1. The video opens in near silence as we see and hear a lighter ignite a Molotov cocktail (click, whoosh) CU.
2. The music begins. A large leading figure backed by his fellows hurls the Molotov cocktail. Most of the action cuts back and forth from the police line to the protestor line down the narrow defile of an urban street. A certain amount of fog, heavy shadow, and a monochrome color palette serves to highlight the yellow flame.
3. After throwing the bottle the leader raises his arms in defiance, giving the “fuck you “ gesture with both hands which is echoed by his fellows.
4. After the protestors rush the police we have a quick montage of the clash with police shown to dominate with tear gas and pepper spray in the face of individuals they catch, horseback police beating individuals with batons, and other assaults. A fallen black man is menaced by a fierce police dog. The close-ups tend to show the civilians in fear and pain.
5. The already dark and obscure scene turns more to night with flames from fires set by the protestors, overturning cars, pushing a flaming police car into the police lines.
6. New Molotov cocktails penetrate the police line sending long trails of flaming gasoline. Using the z axis as the line of flame movement in the deeply silhouetted scene combines contrasting color and movement to heighten drama.
7. As the scene becomes even more obscure due to smoke/tear gas clouds. A new element appears with neon green laser lights, familiar as gun sight target tools. But these also flash on and off giving an impression reminiscent of the use of lasers in concert venues. Police menace on the street is vaguely associative with the experience of hearing Jay Z and Kanye West on the sound track as if in an arena show.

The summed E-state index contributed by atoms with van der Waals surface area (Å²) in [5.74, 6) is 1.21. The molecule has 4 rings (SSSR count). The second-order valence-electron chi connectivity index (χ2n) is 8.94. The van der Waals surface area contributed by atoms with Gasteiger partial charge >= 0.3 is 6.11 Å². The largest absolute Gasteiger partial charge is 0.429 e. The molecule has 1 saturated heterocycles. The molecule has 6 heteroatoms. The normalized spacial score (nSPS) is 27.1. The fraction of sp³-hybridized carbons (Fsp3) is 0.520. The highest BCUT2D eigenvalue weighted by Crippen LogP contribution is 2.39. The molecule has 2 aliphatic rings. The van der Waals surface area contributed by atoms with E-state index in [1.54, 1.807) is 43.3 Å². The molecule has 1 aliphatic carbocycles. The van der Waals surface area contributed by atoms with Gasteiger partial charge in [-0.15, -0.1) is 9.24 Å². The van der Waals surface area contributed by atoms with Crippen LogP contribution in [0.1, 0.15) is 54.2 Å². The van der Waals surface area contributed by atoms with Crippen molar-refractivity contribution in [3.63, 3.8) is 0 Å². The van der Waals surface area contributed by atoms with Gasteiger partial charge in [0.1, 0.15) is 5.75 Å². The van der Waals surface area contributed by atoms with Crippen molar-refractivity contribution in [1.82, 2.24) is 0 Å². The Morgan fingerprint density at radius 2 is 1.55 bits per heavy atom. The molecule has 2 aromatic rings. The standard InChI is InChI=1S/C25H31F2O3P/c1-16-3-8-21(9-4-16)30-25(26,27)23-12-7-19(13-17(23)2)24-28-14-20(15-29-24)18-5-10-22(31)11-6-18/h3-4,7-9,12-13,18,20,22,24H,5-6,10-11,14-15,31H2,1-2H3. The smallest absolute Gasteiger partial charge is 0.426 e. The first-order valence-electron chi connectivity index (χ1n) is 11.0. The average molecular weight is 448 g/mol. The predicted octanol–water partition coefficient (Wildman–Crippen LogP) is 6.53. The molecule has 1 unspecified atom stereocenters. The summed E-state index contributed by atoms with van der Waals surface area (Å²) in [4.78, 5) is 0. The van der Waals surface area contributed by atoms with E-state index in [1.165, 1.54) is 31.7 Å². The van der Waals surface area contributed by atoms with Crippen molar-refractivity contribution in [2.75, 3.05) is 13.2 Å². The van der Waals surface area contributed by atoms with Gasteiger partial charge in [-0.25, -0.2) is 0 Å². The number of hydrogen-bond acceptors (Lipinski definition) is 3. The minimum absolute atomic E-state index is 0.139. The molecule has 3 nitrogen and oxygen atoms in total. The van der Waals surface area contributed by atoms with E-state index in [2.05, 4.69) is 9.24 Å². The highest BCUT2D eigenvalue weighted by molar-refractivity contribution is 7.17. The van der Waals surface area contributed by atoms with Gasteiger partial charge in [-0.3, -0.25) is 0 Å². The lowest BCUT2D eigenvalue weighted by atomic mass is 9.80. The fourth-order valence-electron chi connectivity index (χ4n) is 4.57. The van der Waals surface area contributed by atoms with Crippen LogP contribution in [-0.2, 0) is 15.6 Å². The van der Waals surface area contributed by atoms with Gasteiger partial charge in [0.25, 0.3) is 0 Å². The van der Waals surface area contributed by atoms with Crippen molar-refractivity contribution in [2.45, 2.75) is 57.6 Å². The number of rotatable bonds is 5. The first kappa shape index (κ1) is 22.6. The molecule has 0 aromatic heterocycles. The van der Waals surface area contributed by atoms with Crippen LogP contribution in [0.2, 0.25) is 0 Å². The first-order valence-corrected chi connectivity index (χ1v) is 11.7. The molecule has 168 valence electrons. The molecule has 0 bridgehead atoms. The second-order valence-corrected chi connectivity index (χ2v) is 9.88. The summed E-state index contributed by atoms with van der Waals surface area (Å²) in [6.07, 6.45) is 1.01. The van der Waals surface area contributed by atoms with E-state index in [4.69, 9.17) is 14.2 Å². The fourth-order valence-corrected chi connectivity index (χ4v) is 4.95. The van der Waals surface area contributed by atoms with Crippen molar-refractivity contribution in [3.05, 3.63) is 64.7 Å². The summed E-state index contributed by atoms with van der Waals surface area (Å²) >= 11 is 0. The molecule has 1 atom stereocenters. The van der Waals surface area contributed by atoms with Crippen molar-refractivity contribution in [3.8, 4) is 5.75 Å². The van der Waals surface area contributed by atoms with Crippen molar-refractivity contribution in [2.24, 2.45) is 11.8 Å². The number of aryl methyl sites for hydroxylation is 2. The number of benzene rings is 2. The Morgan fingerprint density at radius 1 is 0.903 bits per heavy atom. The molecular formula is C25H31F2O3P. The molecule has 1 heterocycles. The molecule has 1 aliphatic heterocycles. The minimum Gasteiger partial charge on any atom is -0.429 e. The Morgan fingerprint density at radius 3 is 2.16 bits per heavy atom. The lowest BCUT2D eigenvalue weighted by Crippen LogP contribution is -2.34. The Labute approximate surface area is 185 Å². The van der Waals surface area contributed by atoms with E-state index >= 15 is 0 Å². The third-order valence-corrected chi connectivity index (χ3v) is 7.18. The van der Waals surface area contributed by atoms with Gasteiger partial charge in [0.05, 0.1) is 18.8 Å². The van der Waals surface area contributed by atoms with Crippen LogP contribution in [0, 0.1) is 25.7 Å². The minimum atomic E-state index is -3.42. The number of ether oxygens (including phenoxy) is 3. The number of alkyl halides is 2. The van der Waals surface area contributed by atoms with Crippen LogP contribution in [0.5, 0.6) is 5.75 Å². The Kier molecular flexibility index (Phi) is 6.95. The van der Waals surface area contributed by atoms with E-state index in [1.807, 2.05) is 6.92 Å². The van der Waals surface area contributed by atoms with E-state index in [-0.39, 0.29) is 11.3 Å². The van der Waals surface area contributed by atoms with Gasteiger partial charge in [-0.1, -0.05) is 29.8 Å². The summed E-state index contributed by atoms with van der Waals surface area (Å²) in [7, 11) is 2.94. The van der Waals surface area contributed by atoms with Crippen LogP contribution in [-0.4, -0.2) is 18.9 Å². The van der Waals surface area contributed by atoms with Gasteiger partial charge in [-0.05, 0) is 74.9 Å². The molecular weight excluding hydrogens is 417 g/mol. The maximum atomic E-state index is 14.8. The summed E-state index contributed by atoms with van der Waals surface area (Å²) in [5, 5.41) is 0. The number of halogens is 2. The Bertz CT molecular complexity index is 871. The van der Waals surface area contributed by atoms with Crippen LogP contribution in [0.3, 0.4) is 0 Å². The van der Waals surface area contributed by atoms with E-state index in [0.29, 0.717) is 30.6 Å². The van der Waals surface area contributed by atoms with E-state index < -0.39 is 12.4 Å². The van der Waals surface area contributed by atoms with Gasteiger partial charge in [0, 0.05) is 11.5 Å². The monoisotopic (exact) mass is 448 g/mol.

8. Again the initial Molotov cocktail thrower faces off against the police line, arms raised in a repetition of the theme of defiance.
9. In the finale, after a cop engulfed in flames runs back to the police line and collapses, the image returns to another triumphant image of the protestors, this time joined by a rampant elephant, unexplained and not seen before in the video.
If we try to think about the music video and ask about its meaning, things get sticky. We can say it represents something vague and general, such as “defiance,” which would let us account for the images of fighting with the police and for the lyrics, even when they refer to something quite remote from the events displayed, such as lines of cocaine or the ethics of “open marriage” relationships. But perhaps this is the best we can do given the severe dissociation of image track and music track.